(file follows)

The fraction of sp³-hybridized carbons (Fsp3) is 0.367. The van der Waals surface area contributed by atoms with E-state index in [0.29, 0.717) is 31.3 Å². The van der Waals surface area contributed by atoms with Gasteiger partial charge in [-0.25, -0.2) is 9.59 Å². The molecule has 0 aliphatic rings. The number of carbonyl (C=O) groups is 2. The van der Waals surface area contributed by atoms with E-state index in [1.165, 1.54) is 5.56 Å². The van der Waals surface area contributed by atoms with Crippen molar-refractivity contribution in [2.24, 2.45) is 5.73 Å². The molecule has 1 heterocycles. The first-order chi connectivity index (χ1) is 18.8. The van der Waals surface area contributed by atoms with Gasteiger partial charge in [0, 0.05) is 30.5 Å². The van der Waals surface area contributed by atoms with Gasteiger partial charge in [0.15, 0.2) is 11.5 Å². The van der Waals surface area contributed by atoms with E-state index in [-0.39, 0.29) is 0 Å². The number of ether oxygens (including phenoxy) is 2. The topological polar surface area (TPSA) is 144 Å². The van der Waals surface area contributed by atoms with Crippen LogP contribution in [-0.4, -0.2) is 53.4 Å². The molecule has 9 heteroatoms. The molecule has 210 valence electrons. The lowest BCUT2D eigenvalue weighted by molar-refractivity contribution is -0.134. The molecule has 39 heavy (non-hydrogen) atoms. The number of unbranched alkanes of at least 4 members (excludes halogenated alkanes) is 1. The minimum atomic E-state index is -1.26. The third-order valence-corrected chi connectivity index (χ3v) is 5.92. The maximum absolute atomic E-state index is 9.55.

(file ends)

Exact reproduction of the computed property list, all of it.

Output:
The fraction of sp³-hybridized carbons (Fsp3) is 0.367. The van der Waals surface area contributed by atoms with E-state index in [0.29, 0.717) is 31.3 Å². The van der Waals surface area contributed by atoms with Gasteiger partial charge in [-0.25, -0.2) is 9.59 Å². The molecule has 0 aliphatic rings. The number of carbonyl (C=O) groups is 2. The van der Waals surface area contributed by atoms with E-state index in [1.165, 1.54) is 5.56 Å². The van der Waals surface area contributed by atoms with Crippen molar-refractivity contribution in [2.24, 2.45) is 5.73 Å². The molecule has 1 heterocycles. The first-order chi connectivity index (χ1) is 18.8. The van der Waals surface area contributed by atoms with Gasteiger partial charge in [0, 0.05) is 30.5 Å². The van der Waals surface area contributed by atoms with Gasteiger partial charge in [0.15, 0.2) is 11.5 Å². The van der Waals surface area contributed by atoms with E-state index in [-0.39, 0.29) is 0 Å². The number of ether oxygens (including phenoxy) is 2. The topological polar surface area (TPSA) is 144 Å². The van der Waals surface area contributed by atoms with Crippen LogP contribution in [-0.4, -0.2) is 53.4 Å². The molecule has 9 heteroatoms. The molecule has 210 valence electrons. The lowest BCUT2D eigenvalue weighted by molar-refractivity contribution is -0.134. The molecule has 39 heavy (non-hydrogen) atoms. The number of unbranched alkanes of at least 4 members (excludes halogenated alkanes) is 1. The minimum atomic E-state index is -1.26. The third-order valence-corrected chi connectivity index (χ3v) is 5.92. The maximum absolute atomic E-state index is 9.55.